It’s hard not to notice how silica sand is big business in our state—especially of late, with the push on to add a 2000 acre sand mine to the nearby town of Howard.
You would think that while seeking to expand, sand and development companies would be on their best behavior. But there have been several incidents which point to carelessness and poor procedure. One example is the drilling of bore holes. These holes are upward of 30 feet deep and six inches across. Though required by law to fill the holes with specially prescribed material once a sample is taken, some of the holes have been left unfilled. This creates a safety hazard for people and cattle walking by. It also leaves an unprotected opening to our ground water supply. At a Town of Howard meeting the other night, we heard from a resident who found an unfilled bore hole on her land—evidence of drilling she’d never agreed to (apparently an “accident”).
Also troubling is something many of us have seen with our own eyes: the clouding and discoloration of 18 Mile Creek. As noted in this paper, the discoloration started after heavy rainfall on September 3rd caused water to overflow retention ponds at EOG’s mine in Cooks Valley. The ponds weren’t draining properly because they were clogged with clay. It’s been over two weeks now, and the water still doesn’t look like it did before. Similar incidents are happening all over the state, even when companies comply with DNR requirements; unfortunately, the DNR’s permit concerning storm water runoff was not designed for large-scale frac sand mines.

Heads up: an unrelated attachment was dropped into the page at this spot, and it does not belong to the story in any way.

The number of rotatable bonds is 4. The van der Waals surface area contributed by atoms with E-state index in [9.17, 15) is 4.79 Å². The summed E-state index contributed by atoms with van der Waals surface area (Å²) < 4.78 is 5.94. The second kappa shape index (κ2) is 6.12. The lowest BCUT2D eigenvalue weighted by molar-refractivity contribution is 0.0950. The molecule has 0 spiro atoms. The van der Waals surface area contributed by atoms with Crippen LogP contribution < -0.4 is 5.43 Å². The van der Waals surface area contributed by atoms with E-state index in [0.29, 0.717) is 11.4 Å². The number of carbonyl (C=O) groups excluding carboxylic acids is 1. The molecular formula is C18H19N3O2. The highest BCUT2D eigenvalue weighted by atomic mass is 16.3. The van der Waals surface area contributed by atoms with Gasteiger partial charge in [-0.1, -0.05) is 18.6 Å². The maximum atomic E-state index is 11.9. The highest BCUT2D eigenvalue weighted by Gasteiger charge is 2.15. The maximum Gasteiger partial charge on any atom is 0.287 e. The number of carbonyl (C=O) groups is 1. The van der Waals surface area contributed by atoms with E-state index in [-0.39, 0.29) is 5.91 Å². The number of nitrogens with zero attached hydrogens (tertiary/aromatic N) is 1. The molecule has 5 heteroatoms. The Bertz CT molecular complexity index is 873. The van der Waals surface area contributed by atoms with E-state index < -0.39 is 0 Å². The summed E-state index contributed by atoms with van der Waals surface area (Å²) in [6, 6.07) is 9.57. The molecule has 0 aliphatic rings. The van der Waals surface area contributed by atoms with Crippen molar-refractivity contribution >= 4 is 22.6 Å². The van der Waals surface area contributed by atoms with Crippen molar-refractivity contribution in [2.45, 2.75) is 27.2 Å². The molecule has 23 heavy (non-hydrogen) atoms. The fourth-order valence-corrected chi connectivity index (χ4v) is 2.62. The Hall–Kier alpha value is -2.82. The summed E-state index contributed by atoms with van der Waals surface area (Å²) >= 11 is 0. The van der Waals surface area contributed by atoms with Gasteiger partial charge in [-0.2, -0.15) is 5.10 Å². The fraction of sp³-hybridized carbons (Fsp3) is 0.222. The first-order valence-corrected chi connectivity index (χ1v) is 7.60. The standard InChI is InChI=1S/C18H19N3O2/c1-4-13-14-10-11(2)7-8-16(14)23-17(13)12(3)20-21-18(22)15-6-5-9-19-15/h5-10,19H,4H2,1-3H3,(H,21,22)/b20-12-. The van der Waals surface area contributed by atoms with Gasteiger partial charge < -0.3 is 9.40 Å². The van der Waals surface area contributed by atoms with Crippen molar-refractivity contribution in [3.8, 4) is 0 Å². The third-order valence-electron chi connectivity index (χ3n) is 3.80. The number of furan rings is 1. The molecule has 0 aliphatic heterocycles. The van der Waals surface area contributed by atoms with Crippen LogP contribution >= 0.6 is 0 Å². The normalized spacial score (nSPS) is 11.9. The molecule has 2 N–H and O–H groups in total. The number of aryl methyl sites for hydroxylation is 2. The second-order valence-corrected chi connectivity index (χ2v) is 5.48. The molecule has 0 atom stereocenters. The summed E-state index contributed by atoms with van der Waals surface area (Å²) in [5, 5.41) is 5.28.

More study—serious science—needs to be done, so we can figure out how best to develop permits and procedures for these mines. Unfortunately, the DNR is no longer the independent conservation-minded entity it used to be. The DNR has been politicized and neutered. It now reports to Governor Scott Walker, and on August 27th he amended Wisconsin’s Environmental Policy Act, making it HARDER (but not impossible) for citizens to petition the government for an environmental analysis.
What can we do? We can make our concerns public and start putting pressure on our legislators to take this issue seriously and notice that we are paying attention. We can find out how our various representatives stand on this issue and vote accordingly in November. And we can also sign a petition asking the DNR to conduct a strategic analysis of frac sand mining. You can find this petition on-line at midwestadvocates.org/truecostofsand.
When elected officials listen to powerful industries rather than people, citizens need to speak up and demand that our health and well-being be protected.